“You cannot ask to get more [experience] out of something in such a short amount of time.” – Ms. Ranouf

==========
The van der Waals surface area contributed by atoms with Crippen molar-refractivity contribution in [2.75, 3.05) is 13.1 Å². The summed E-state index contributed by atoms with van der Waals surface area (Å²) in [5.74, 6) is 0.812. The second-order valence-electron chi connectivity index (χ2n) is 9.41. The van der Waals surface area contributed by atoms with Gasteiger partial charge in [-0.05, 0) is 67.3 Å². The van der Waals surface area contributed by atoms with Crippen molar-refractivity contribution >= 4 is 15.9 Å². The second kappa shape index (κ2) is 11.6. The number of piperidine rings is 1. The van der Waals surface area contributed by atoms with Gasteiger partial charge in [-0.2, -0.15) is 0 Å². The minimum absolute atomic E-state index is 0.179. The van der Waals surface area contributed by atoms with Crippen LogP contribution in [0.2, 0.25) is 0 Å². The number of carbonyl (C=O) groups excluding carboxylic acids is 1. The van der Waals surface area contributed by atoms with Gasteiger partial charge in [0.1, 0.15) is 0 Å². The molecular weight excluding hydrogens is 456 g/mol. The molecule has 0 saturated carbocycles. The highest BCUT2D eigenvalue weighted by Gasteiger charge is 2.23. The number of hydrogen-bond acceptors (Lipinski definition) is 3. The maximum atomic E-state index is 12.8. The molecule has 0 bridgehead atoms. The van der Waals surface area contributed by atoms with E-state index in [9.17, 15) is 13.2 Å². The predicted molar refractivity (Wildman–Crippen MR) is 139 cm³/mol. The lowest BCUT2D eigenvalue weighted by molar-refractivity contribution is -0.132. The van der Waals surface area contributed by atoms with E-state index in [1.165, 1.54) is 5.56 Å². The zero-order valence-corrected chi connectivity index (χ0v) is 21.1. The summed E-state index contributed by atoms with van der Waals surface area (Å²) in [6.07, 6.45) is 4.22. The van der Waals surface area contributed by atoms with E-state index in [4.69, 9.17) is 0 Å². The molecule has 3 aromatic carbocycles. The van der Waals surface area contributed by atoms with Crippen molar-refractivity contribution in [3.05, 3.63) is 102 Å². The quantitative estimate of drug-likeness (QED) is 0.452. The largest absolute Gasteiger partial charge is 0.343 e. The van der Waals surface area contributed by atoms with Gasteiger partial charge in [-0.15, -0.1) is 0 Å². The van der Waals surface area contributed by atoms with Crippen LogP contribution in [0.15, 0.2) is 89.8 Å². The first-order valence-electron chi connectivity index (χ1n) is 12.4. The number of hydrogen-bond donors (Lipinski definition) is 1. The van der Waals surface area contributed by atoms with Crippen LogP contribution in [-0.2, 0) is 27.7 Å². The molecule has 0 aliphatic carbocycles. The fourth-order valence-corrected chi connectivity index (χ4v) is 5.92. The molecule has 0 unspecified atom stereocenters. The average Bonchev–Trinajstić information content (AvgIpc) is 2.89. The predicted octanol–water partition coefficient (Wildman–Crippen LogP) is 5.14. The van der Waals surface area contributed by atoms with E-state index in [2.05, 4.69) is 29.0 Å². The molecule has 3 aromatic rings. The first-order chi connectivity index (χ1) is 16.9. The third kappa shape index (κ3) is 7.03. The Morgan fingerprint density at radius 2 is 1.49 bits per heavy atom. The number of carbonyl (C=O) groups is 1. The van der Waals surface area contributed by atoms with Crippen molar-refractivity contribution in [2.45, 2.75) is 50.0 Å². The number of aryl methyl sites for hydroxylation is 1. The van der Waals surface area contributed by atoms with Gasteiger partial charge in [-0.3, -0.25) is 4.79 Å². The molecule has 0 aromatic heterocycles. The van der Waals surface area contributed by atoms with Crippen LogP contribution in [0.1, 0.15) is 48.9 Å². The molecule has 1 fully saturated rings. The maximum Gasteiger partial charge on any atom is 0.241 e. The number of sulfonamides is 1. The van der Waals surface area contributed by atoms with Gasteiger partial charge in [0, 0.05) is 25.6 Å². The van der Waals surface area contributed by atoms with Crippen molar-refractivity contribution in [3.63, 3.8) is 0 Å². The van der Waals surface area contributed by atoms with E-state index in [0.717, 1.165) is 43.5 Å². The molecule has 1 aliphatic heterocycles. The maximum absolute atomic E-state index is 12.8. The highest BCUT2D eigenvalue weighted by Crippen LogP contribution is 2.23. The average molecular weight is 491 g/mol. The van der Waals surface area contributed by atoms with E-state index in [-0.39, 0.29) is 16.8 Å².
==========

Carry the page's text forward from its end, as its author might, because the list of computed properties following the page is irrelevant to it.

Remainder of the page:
Ben Rodwell, junior anthropology major with a minor in geology, was an outstanding fossil collector. Course instructor Dr. Thomas Bown remarks that “Ben is a natural for field paleontology – he looks everywhere and gets his nose close to the surface – he is a born paleontologist and I’m pleased that he has found his niche.” Specimens collected by Ben in the 2015 field season included: primates (Cantius, Tetonius, Teilhardina), early ancestral artiodactyls (Diacodexis), numerous faunivores including Arfia, early horses (Hyracotherium),Coryphodon and numerous other taxa. Initially, Mr. Rodwell was not sure what to expect from fieldwork. But he found that he really enjoyed getting outside, the process of finding and seeing something that no one else has seen, and making the connections between what was learned in the classroom and the hands-on field experience. According to the field school instructors, Ben is equally adept at fossil preparation and fossil identification. As Kim Nichols explains, “a number of our field students do volunteer work in the Paleontology Field School Lab each year. This year, Ben has proven an invaluable asset for dental taxonomic work and fossil prep of often delicate specimens and quarried specimens.” For the CURC and Society for Vertebrate Paleontology meetings, Mr. Rodwell will be presenting his research project on species composition in Stage 2 and 3 paleosols at three CSU fossil localities in the Bighorn Basin (55-53 mya). Initially interested in human evolution, the Paleontology Field School experience has inspired Mr. Rodwell to consider vertebrate and primate paleontology careers. Based on his fossil prospecting and collecting skills, Mr. Rodwell was invited back to the Bighorn Basin for late summer field work with the Johns Hopkins University team. His success earned an invitation to work with that group again in the Summer 2016 season.